1. Dignity of labor: As Swami Vivekananda said, "Work is Worship", but to put this into practice is an enormous task. Mr. Manu, who owned and ran a restaurant business for over two decades, doesn't see himself as inferior just because of his profession as a cab driver. For him, work is work, and he derives meaning and purpose from all the different kinds of work he does. 

  1. Resilience, Adaptability and Perseverance: In today's VUCA world, these attributes have become common phrases in corporations - the world of white-collar jobs. There could be no better example than Mr. Manu, who has put these attributes into motion. When things didn't work well in Kerala, he shifted base to Bangalore and set up a successful business for two decades. With the pandemic hitting in 2020, he closed it to cut down his losses and moved on to become an Ola driver. Such real-life examples of resilience, being adaptable and persistence are immensely motivating stories full of positivity, isn't it?

  1. Break free from biases, judgment and assumptions: If I had not struck a conversation with him, I would have never known of the story of triumph of the human spirit, that too beneath the image of a cab driver. Isn't this a lesson for us, to break free from our biases, from making judgements and assumptions, by looking at a person's appearance and profession? The moment we engage with others at a human level, a whole new dimension opens up that is free from such labels and conditioning. 

  1. Transitions in life: Throughout our life-cycle we have to come across certain transitional phases to move successfully from one stage to another. However, truth be told, not all of us can make this transition. In fact, some of us get stuck, holding on to and not letting go of our past. I am sure, it must have been painful for him to wind up a two decade-old business during the pandemic and not resume it again. Mr. Manu's life story shows us, he had the wisdom to make the transition in his life, to let go of a venture that gave him ample financial and emotional stability and move on to something new, especially when things weren't working out.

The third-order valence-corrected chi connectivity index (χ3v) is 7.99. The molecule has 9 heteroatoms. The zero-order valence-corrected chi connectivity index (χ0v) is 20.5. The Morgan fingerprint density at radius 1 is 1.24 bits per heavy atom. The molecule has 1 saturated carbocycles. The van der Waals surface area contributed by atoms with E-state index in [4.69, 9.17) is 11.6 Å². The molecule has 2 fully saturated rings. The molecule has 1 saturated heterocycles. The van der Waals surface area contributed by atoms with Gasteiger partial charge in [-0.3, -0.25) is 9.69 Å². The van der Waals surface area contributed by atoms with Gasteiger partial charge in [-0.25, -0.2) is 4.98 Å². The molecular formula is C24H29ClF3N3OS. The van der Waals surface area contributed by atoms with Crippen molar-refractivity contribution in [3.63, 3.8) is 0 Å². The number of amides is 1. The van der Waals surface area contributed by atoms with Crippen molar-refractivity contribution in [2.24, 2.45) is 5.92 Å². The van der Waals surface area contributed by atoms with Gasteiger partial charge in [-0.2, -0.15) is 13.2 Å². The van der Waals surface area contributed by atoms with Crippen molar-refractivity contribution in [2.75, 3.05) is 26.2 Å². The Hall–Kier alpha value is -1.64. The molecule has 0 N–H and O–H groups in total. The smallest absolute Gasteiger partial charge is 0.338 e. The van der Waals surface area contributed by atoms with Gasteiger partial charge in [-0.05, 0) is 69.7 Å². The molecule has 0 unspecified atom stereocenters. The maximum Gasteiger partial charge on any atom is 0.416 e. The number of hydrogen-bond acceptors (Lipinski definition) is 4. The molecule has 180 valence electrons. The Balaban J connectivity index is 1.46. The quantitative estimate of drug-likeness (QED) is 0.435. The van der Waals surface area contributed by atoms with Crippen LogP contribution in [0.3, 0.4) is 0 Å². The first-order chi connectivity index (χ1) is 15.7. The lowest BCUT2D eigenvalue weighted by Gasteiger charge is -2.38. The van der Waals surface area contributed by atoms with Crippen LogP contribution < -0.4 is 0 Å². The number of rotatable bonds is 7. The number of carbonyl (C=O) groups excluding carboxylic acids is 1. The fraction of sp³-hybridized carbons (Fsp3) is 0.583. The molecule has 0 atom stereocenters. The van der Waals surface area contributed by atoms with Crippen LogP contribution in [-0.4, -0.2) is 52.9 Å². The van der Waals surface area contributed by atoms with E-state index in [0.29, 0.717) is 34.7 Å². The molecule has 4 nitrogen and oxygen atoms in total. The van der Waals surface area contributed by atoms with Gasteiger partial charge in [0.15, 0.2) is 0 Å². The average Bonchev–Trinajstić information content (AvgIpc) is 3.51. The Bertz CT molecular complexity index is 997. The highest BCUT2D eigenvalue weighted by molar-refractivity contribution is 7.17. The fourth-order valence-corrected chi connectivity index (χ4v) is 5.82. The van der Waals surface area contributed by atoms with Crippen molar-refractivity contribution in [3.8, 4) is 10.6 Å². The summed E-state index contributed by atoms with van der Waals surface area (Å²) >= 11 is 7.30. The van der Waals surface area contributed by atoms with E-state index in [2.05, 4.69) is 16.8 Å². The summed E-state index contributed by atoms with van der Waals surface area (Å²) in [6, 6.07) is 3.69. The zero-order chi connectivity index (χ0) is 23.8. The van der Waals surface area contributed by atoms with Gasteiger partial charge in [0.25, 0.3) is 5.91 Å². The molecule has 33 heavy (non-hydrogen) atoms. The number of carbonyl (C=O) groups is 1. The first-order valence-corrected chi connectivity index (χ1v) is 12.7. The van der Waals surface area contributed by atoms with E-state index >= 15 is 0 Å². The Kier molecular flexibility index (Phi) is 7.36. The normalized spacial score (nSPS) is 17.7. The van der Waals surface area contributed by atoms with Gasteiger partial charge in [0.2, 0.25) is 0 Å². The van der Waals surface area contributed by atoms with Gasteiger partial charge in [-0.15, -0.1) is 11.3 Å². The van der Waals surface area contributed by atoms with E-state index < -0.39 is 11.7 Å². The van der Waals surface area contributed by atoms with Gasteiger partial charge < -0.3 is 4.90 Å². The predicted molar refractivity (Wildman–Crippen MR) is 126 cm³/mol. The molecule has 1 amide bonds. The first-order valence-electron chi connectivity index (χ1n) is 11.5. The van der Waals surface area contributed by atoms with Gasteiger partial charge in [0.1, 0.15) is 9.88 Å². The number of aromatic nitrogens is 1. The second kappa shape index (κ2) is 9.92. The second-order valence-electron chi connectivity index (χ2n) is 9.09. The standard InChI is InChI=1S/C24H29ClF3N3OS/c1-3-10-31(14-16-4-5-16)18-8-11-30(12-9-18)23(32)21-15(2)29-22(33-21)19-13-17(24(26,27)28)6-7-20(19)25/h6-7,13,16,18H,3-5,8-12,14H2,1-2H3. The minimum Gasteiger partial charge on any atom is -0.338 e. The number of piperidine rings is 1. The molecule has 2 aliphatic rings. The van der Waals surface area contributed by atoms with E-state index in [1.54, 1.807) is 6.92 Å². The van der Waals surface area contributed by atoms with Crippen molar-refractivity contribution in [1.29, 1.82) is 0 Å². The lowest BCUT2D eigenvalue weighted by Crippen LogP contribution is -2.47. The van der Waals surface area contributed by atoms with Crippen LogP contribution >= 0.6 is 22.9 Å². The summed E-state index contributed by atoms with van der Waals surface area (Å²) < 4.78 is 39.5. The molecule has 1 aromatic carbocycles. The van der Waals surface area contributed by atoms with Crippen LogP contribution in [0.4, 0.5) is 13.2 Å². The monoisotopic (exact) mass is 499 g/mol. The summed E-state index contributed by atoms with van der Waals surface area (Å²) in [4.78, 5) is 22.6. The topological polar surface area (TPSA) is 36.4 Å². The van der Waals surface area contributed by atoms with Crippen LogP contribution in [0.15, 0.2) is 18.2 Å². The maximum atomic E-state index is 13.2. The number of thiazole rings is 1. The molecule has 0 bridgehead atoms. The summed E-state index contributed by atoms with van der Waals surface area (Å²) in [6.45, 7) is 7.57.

1. Finding meaning and purpose: With his three children doing well for themselves, Manu sir could have retired from his professional life. However, he took up an engagement in his pursuit to make his life more meaningful through his actions and experiences. In my mind, his story teaches us a valuable lesson - at the core of every fulfilling work resides our pursuit to find meaning and purpose in life.


The Assamese word Woolah means happiness. And, there are innumerable ways to spread happiness in every single moment of every single day. So, I hope I was able to share the happiness I derived from my conversation with you, my reader. I hope that you too find your Woolah conversations with someone as unique as Manu. And, if you have had such experiences in the past, do share it in the comment section. In today's world where negativity sells more than positivity, we should share such motivational stories that promise hope and happiness to all of us.